|How to cite this article:|
Ramos AB, Moro AF, Rocha GM, Reis Perez CD. Micro-shear bond strength of composite resin to glass ionomer cement using an alternative method to build up test specimens. Indian J Dent Res 2018;29:651-6
|How to cite this URL:|
Ramos AB, Moro AF, Rocha GM, Reis Perez CD. Micro-shear bond strength of composite resin to glass ionomer cement using an alternative method to build up test specimens. Indian J Dent Res [serial online] 2018 [cited 2019 May 24];29:651-6. Available from: http://www.ijdr.in/text.asp?2018/29/5/651/244939
| Introduction|| |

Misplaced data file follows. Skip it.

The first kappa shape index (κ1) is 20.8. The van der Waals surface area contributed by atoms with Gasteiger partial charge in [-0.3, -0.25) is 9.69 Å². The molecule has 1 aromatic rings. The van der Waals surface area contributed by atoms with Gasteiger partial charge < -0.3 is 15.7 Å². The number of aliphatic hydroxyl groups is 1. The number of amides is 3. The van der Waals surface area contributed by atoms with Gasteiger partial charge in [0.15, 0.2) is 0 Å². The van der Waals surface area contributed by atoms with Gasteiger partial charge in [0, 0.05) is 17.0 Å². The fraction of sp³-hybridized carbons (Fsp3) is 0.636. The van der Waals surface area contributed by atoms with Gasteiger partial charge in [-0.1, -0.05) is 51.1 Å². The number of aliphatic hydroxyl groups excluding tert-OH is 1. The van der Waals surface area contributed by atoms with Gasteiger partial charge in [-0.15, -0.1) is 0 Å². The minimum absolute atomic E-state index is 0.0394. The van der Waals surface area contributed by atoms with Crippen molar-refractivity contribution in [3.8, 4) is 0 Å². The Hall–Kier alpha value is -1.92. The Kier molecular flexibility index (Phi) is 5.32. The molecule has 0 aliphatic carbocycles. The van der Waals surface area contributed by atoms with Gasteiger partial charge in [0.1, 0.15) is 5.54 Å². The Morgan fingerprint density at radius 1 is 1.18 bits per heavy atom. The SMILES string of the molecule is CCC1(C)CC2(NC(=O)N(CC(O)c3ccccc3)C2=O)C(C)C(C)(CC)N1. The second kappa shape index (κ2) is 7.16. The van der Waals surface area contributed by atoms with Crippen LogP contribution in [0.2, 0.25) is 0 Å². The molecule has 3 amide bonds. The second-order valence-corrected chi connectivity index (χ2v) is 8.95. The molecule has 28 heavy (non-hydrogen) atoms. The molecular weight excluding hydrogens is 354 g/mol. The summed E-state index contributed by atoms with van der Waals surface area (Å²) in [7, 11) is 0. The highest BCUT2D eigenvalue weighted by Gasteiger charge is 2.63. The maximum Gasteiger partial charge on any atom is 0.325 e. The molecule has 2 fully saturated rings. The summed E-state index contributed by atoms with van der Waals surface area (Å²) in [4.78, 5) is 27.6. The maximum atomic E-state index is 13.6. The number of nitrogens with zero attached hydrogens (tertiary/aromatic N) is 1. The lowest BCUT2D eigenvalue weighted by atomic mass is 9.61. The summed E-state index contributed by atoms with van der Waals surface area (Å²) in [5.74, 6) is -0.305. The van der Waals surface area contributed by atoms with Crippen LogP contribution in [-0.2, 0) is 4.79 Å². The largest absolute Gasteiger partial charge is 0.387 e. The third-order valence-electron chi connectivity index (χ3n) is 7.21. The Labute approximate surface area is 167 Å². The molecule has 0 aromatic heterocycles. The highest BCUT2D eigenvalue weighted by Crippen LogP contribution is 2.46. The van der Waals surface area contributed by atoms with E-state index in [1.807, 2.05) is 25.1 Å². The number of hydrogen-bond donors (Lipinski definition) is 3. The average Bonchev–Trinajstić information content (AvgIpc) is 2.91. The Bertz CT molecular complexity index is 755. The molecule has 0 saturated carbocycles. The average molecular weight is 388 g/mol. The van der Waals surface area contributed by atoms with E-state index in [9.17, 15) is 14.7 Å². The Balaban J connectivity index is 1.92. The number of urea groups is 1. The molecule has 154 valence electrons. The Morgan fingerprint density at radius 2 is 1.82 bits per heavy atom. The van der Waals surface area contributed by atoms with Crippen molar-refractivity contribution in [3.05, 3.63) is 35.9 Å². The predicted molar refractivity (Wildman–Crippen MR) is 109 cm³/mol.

Glass ionomer cement (GIC) is systematically studied with constant evolution. Currently, some studies have combined the GIC with other materials (as bioactive glass) to achieve better properties. New GICs with a high resistance used in pediatric dentistry and atraumatic restorative treatment present important improvements with regard to mechanical strength and setting time. The GIC has advantageous properties that are not achieved by other materials and are useful for resolving some challenges that the adhesive technique with composite resin still presents. Among these, properties include the adherence to dental tissues without the need of the tissue hybridization step, high biocompatibility, fluoride release, coefficients of thermal expansion and contraction similar to dentin, low shrinkage, as well as the advantages of having an acceptable cost and single insertion into the cavity.,,